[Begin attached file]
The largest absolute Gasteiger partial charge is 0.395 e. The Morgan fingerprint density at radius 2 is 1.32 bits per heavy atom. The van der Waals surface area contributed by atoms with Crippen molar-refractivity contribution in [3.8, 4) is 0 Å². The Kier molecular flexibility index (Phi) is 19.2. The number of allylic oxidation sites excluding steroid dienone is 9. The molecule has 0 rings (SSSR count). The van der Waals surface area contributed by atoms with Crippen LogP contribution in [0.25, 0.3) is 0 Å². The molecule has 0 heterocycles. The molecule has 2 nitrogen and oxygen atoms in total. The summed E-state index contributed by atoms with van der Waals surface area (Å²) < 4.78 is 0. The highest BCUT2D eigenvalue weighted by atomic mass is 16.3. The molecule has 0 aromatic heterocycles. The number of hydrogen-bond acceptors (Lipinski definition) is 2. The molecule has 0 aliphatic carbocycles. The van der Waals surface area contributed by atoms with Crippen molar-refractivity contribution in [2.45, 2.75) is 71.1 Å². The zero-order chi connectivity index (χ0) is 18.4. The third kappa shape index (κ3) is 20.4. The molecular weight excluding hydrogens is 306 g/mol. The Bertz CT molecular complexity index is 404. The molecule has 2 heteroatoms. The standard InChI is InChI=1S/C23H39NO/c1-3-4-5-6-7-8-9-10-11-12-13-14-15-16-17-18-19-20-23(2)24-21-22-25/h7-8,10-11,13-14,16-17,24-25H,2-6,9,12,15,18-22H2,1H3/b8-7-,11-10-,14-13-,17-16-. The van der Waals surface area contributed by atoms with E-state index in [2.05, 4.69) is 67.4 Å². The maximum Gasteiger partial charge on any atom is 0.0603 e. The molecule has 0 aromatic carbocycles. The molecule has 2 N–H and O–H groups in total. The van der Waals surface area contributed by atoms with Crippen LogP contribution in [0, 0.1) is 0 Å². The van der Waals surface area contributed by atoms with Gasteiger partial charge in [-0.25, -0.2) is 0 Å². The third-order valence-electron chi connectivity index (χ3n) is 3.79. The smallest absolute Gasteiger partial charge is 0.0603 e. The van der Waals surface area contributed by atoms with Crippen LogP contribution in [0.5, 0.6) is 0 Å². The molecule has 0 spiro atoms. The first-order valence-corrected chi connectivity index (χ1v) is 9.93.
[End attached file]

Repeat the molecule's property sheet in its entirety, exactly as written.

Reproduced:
The largest absolute Gasteiger partial charge is 0.395 e. The Morgan fingerprint density at radius 2 is 1.32 bits per heavy atom. The van der Waals surface area contributed by atoms with Crippen molar-refractivity contribution in [3.8, 4) is 0 Å². The Kier molecular flexibility index (Phi) is 19.2. The number of allylic oxidation sites excluding steroid dienone is 9. The molecule has 0 rings (SSSR count). The van der Waals surface area contributed by atoms with Crippen LogP contribution in [0.25, 0.3) is 0 Å². The molecule has 0 heterocycles. The molecule has 2 nitrogen and oxygen atoms in total. The summed E-state index contributed by atoms with van der Waals surface area (Å²) < 4.78 is 0. The highest BCUT2D eigenvalue weighted by atomic mass is 16.3. The molecule has 0 aromatic heterocycles. The number of hydrogen-bond acceptors (Lipinski definition) is 2. The molecule has 0 aliphatic carbocycles. The van der Waals surface area contributed by atoms with Crippen molar-refractivity contribution in [2.45, 2.75) is 71.1 Å². The zero-order chi connectivity index (χ0) is 18.4. The third kappa shape index (κ3) is 20.4. The molecular weight excluding hydrogens is 306 g/mol. The Bertz CT molecular complexity index is 404. The molecule has 2 heteroatoms. The standard InChI is InChI=1S/C23H39NO/c1-3-4-5-6-7-8-9-10-11-12-13-14-15-16-17-18-19-20-23(2)24-21-22-25/h7-8,10-11,13-14,16-17,24-25H,2-6,9,12,15,18-22H2,1H3/b8-7-,11-10-,14-13-,17-16-. The van der Waals surface area contributed by atoms with E-state index in [2.05, 4.69) is 67.4 Å². The maximum Gasteiger partial charge on any atom is 0.0603 e. The molecule has 0 aromatic carbocycles. The molecule has 2 N–H and O–H groups in total. The van der Waals surface area contributed by atoms with Crippen LogP contribution in [0, 0.1) is 0 Å². The van der Waals surface area contributed by atoms with Gasteiger partial charge in [-0.25, -0.2) is 0 Å². The third-order valence-electron chi connectivity index (χ3n) is 3.79. The smallest absolute Gasteiger partial charge is 0.0603 e. The van der Waals surface area contributed by atoms with Crippen LogP contribution in [0.5, 0.6) is 0 Å². The molecule has 0 spiro atoms. The first-order valence-corrected chi connectivity index (χ1v) is 9.93.